The UN Declaration was passed by the United Nations in 2007, and was intended to provide a standard of achievement for member nations in dealing with indigenous populations within their nations.  The UN Declaration addresses a wide spectrum of indigenous people’s individual and collective rights, ranging from the right not to be forcibly relocated to allow resource development to occur, to a right of self-determination.

A key aspect of the UN Declaration is its treatment of how indigenous peoples should be involved in decision-making about resource developments possibly affecting their rights. The UN Declaration speaks to the need to obtain the “Free, Prior and Informed Consent” (FPIC) of indigenous communities to development activities that could affect their traditional lands, territories and resources. Some pertinent references to FPIC include:

Article 19: States shall consult and cooperate in good faith with the indigenous peoples concerned through their own representative institutions in order to obtain their free, prior and informed consent before adopting and implementing legislative or administrative measures that may affect them.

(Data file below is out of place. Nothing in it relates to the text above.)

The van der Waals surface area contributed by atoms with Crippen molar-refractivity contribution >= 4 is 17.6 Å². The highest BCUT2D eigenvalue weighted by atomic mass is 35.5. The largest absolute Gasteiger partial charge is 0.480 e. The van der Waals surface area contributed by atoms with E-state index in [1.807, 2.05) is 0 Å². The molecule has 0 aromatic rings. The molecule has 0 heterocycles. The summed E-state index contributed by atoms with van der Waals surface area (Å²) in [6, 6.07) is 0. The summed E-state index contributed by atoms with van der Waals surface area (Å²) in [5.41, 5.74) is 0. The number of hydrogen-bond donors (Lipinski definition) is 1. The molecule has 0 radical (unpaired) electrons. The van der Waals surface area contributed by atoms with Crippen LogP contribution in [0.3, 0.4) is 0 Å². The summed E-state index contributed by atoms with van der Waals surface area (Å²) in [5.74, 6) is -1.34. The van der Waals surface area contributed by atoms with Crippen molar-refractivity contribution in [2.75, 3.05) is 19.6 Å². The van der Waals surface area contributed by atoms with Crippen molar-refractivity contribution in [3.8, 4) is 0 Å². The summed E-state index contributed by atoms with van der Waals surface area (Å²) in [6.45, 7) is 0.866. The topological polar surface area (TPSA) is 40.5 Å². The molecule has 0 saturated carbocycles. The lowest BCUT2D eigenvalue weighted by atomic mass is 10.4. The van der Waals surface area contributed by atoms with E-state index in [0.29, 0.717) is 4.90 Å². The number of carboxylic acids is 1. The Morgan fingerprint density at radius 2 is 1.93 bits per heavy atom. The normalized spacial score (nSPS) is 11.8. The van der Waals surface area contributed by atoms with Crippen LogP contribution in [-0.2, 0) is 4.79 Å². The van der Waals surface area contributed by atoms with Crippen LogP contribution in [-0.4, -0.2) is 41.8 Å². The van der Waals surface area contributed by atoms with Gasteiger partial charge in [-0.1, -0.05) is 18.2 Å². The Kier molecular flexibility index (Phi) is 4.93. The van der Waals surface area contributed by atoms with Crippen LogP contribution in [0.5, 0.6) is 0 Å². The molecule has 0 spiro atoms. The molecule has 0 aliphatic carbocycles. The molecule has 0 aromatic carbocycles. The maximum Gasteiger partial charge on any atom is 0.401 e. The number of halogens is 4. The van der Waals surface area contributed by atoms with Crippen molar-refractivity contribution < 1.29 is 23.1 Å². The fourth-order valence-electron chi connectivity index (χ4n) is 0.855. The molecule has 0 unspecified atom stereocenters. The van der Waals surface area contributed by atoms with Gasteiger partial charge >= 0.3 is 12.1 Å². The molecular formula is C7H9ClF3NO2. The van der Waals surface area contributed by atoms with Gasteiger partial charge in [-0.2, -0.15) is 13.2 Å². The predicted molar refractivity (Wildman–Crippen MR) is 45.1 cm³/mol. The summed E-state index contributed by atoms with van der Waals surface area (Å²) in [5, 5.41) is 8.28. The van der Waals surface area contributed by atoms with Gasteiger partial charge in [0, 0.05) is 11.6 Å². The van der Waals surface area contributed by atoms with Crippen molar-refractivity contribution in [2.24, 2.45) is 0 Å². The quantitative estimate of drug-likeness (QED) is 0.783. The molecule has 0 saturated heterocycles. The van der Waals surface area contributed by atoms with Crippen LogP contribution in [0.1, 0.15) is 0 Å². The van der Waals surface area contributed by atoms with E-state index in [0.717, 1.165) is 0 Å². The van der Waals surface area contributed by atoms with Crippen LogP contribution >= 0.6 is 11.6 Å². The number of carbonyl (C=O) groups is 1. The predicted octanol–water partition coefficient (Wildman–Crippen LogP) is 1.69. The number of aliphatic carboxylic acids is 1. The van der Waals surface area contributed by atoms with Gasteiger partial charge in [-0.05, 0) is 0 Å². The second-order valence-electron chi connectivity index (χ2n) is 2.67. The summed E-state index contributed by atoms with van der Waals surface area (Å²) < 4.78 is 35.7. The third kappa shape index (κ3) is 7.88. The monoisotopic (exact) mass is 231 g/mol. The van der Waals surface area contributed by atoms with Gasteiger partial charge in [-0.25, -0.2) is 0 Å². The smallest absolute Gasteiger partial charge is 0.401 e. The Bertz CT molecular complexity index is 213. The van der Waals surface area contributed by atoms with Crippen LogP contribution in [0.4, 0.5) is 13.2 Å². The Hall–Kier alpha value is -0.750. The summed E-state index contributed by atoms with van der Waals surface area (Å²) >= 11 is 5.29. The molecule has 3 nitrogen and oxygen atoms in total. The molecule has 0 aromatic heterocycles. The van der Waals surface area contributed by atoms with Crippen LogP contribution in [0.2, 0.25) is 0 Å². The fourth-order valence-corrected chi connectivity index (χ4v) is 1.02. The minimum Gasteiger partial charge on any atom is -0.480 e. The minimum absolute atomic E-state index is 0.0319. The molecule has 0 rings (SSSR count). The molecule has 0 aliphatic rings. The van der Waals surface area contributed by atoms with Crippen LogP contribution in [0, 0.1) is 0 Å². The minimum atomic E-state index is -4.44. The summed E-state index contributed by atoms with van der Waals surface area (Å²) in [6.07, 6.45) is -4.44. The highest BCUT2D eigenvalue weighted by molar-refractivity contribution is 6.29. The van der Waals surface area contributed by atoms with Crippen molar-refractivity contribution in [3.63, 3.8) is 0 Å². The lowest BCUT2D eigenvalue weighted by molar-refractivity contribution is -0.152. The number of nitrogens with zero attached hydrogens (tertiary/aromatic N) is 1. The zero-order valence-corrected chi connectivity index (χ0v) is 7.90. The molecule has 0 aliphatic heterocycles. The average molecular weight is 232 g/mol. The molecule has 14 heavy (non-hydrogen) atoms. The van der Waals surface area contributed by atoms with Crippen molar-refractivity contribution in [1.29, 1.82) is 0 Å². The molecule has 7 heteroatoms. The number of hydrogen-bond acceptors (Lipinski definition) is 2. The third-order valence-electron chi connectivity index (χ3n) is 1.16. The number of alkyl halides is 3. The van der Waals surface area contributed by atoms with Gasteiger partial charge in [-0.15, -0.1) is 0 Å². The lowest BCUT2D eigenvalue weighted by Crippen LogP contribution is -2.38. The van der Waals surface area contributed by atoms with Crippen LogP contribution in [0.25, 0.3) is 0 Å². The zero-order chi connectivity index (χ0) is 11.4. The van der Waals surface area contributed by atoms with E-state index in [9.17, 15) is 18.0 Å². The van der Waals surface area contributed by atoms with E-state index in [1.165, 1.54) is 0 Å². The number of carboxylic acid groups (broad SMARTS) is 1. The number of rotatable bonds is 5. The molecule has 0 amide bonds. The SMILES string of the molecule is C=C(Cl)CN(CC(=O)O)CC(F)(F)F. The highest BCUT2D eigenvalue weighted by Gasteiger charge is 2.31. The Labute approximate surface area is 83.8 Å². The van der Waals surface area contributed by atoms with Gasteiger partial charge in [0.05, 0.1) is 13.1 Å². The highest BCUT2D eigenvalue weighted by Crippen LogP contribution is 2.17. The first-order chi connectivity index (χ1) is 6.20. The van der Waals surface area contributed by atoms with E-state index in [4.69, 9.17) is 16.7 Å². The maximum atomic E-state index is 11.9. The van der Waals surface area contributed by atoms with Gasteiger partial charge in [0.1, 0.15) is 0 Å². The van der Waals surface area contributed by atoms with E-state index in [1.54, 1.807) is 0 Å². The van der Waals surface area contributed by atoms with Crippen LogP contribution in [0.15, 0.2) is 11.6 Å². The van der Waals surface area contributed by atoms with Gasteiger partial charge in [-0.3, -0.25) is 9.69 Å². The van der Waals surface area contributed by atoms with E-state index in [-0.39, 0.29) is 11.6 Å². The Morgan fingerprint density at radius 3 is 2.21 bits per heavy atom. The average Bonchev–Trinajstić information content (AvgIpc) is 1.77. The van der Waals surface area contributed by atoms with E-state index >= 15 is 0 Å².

Article 28(1):  Indigenous peoples have the right to redress, by means that can include restitution or, when this is not possible, just, fair and equitable compensation, for the lands, territories and resources which they have traditionally owned or otherwise occupied or used, and which have been confiscated, taken, occupied, used or damaged without their free, prior and informed consent.

Article 32(2): States shall consult and cooperate in good faith with the indigenous peoples concerned through their own representative institutions in order to obtain their free and informed consent prior to the approval of any project affecting their lands or territories and other resources, particularly in connection with the development, utilization or exploitation of mineral, water or other resources.

How the UN Declaration — including FPIC — applies, or should apply, in Canada, has been a matter of debate since it was passed. Aboriginal groups believe that the UN Declaration recognizes that governments should obtain their consent in making decisions that affect their rights. However, the Supreme Court of Canada has recognized that the Crown’s duty to consult and accommodate constitutionally-protected Aboriginal and treaty rights does not require governments to obtain consent, except in limited circumstances (for example, where Aboriginal title has been established).